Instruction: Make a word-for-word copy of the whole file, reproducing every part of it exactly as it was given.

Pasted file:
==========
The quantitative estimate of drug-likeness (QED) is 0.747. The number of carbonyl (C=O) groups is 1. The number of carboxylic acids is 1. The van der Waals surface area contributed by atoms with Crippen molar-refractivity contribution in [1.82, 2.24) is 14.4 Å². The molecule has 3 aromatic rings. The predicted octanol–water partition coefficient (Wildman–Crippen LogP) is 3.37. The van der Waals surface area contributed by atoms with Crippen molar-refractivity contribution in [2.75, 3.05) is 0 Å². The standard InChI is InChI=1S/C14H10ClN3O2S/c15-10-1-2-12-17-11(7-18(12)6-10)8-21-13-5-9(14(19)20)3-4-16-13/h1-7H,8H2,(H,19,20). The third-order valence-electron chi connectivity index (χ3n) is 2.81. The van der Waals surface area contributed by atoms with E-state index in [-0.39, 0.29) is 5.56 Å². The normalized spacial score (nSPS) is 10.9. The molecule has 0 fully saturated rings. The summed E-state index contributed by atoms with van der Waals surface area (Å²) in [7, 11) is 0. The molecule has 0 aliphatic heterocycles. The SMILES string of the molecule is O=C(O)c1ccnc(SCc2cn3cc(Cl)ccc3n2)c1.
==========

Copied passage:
The quantitative estimate of drug-likeness (QED) is 0.747. The number of carbonyl (C=O) groups is 1. The number of carboxylic acids is 1. The van der Waals surface area contributed by atoms with Crippen molar-refractivity contribution in [1.82, 2.24) is 14.4 Å². The molecule has 3 aromatic rings. The predicted octanol–water partition coefficient (Wildman–Crippen LogP) is 3.37. The van der Waals surface area contributed by atoms with Crippen molar-refractivity contribution in [2.75, 3.05) is 0 Å². The standard InChI is InChI=1S/C14H10ClN3O2S/c15-10-1-2-12-17-11(7-18(12)6-10)8-21-13-5-9(14(19)20)3-4-16-13/h1-7H,8H2,(H,19,20). The third-order valence-electron chi connectivity index (χ3n) is 2.81. The van der Waals surface area contributed by atoms with E-state index in [-0.39, 0.29) is 5.56 Å². The normalized spacial score (nSPS) is 10.9. The molecule has 0 fully saturated rings. The summed E-state index contributed by atoms with van der Waals surface area (Å²) in [7, 11) is 0. The molecule has 0 aliphatic heterocycles. The SMILES string of the molecule is O=C(O)c1ccnc(SCc2cn3cc(Cl)ccc3n2)c1.